The discovery of four Covid-19 cases outside of managed isolation on Tuesday has ended New Zealand's 102 day streak without community transmission. As a result, Auckland has returned to level 3, while the rest of New Zealand step back to level 2.
For those of us outside of Auckland, it means maintaining physical distancing of 2 metres, no more than 100 people at gatherings, and considering working from home if possible.
How have you reacted to the news? Are you now working from home? Are you wearing a face mask when you leave the house? And be honest, have you panic-bought toilet paper?
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Stay safe everyone and take care of each other.
It’s time for the Great Kererū Count 2020. Kererū Discovery is calling on all Kiwis to get out and count kererū.
Kererū only live in Aotearoa New Zealand. Whether you love their classic white singlets, their whooping wingbeats, or their awesome air shows, kererū are as Kiwi as kiwi.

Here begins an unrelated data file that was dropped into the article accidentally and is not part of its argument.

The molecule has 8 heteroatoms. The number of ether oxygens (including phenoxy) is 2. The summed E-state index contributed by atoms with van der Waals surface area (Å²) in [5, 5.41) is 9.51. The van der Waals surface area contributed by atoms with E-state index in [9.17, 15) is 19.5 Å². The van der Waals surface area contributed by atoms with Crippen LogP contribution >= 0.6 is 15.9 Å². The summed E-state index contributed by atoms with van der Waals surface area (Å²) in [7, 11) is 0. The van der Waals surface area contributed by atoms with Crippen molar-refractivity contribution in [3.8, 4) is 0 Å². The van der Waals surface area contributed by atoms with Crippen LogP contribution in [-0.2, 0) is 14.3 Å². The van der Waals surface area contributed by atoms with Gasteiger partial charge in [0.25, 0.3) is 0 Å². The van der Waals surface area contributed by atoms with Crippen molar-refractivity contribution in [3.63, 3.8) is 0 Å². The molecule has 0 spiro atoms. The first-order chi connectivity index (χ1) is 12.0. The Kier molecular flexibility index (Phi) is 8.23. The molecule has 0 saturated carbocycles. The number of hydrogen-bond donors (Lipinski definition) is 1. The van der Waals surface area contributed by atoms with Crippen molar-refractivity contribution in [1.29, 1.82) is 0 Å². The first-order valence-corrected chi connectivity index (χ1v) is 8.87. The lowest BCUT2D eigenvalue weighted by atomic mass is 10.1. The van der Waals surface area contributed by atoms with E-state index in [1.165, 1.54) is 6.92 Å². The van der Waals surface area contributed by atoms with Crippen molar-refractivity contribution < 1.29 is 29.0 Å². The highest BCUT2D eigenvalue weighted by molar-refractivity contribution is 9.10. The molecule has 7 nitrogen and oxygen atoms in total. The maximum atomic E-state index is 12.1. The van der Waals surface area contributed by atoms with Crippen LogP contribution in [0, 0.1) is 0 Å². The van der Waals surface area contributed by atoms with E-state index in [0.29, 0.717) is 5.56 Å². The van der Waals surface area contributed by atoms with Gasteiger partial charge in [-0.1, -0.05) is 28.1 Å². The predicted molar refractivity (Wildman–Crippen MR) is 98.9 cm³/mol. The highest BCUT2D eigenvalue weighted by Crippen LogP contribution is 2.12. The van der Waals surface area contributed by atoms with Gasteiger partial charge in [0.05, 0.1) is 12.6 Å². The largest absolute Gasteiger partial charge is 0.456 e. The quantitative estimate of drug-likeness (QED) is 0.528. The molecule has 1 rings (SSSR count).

This year the annual Great Kererū Count 2020 runs from 18-27 September.
As well as being real characters of the bush, kererū are also known as the gardeners of the sky –spreading precious seeds of forest giants such as tawa, miro and hinau. Tony Stoddard of Kererū Discovery, who coordinates the count, says kererū can pop anywhere
“At this time of the year kererū will be flocking to trees like willow and tree lucerne. These trees are kererū-magnets as the birds come out of their winter-feeding grounds and prepare for the breeding season by feeding on the nitrogen-rich leaves.”
“In urban areas, kōwhai are another important food source for kererū, and you will often see or hear angry tui defending their trees from hungry kererū.”
If Labour is re-elected, the school decile system will be gone and a new "Equity Index" put in place. It's aim is to increase resources for the most disadvantaged students in New Zealand. What do you think? Has Chris Hipkins got it right? Will our kids be better off, or is it just a new name on an old system?
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Rosemary’s voice has provided comfort to anxious, lonely and depressed callers on the Samaritans helpline for five decades.
She is known as Rosemary 23, the call number assigned on her return to the Samaritans in 1973. She first joined in February 1966, as soon as she left school and was old enough to train as a volunteer, and was originally known as Rosemary 111 – the first in the eleventh training group of 1966.
Wellington Samaritans can be reached at 0800 726 666, available 24/7.